bath saltsOne of the biggest problem these days for drug education, rehabilitation, and law enforcement is the constant research done by antisocial chemists and drug cartels to come up with the latest and greatest new synthetic drugs to present to the world. Methamphetamine and mephedrone (bath salts) are two of these drugs.

Everything Old is New Again

Meth is pretty well known. It was first synthesized in 1893 by a Japanese chemist. It was used during World War II by the German military for its stimulant effects. In the 1950s and 1960s, it was sold as a diet pill, and became quite popular. But then its addictiveness became widely known, and in the 1970s the U.S. Government listed methamphetamine as a schedule II controlled substance under the Controlled Substances Act.

Meth can be made with simple equipment in small batches. Many laboratories now are small-scale operations known as “One Pot” or “Shake and Bake” labs. They can make less than 2 ounces at a time in about 30 minutes by mixing or shaking ingredients in containers like 20 ounce plastic soda bottles.

Mephedrone has been around awhile also. It is a synthetic version of a drug found in the khat plant from Africa. It is chemically different from meth, but has similar stimulant effects. It was first synthesized in the 1920s, but nobody really paid any attention to it. Then it was rediscovered by illegal chemists in the early 2000s. It came to everyone’s attention in 2010 under the name bath salts (the only connection it has with real bath salts is that the crystals look similar), and in the U.S. was sold over the counter at small convenience stores and gas stations.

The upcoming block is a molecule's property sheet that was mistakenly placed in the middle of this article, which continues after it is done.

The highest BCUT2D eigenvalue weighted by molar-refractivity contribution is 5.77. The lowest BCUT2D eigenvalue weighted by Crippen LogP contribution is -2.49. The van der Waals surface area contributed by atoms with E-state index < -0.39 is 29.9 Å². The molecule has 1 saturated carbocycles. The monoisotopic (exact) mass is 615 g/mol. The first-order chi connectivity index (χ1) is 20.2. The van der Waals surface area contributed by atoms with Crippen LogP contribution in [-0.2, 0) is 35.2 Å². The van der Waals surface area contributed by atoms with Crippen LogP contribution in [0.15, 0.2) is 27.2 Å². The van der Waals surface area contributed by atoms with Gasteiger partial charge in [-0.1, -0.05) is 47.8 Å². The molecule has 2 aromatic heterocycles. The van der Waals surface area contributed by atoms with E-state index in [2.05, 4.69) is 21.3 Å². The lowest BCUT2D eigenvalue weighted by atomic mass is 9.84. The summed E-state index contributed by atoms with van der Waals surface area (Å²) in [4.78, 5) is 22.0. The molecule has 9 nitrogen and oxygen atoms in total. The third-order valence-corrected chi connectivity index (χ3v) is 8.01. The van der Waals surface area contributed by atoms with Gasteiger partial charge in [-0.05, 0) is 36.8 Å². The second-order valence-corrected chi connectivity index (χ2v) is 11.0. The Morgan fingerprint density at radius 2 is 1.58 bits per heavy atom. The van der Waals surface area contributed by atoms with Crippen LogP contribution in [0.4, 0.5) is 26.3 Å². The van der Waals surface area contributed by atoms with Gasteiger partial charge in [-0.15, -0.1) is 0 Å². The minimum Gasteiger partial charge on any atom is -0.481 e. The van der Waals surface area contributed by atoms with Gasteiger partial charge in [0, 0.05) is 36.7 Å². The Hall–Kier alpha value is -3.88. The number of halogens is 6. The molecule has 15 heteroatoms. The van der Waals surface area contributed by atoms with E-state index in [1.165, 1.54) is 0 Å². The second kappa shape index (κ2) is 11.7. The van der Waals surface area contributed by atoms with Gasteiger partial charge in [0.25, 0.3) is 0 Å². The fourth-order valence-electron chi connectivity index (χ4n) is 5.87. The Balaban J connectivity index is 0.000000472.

It was actually packaged in small containers that were labeled “Bath Salts”. In Europe it was sold over the Internet. It was first really noticed by authorities in the U.S. when a large number of calls started being made to poison centers about it. By 2012, the U.S. Government and 41 states had banned mephedrone and similar compounds.

Both Are Highly Addictive

Both methamphetamine and bath salt compounds like mephedrone are stimulants like amphetamines. Recently though, research has discovered that bath salts may be much worse in their addictive power. The Scripps Research Institute did a study comparing the bath salt compound MDPV, and methamphetamine. Rats were used in the study, because they are supposedly as “addictable” as humans.

In the study, the rats worked 10 times harder to get bath salts than they did to get meth. Rats are not humans, but it does indicate that a big problem could be brewing if the bath salt abuse becomes widespread. It is already showing up in poison centers, and will probably begin putting a heavier load on rehab centers and the legal system, as more addicts appear.

Both meth and bath salt have similar effects: headaches, heart palpitations, nausea, cold fingers, hallucinations, paranoia, panic attacks, violent behavior, heart attacks, kidney failure, liver failure, suicide, dehydration, and breakdown of muscle tissue. Overdose symptoms include abnormal heart rhythm, confusion, dilated pupils, involuntary muscle movement, high or low blood pressure, hyperthermia, severe agitation, and tremors.

The Scripps researchers indicated that one of their tasks is to try and stay ahead of the illegal drug labs and chemists, who continuously try to come up with new formulations of their illegal drugs. State and federal authorities must also continuously monitor for the appearance of new designer drugs that are not currently illegal. It is hard for them to stay ahead of the curve, when they do not know where the next threat is going to appear from.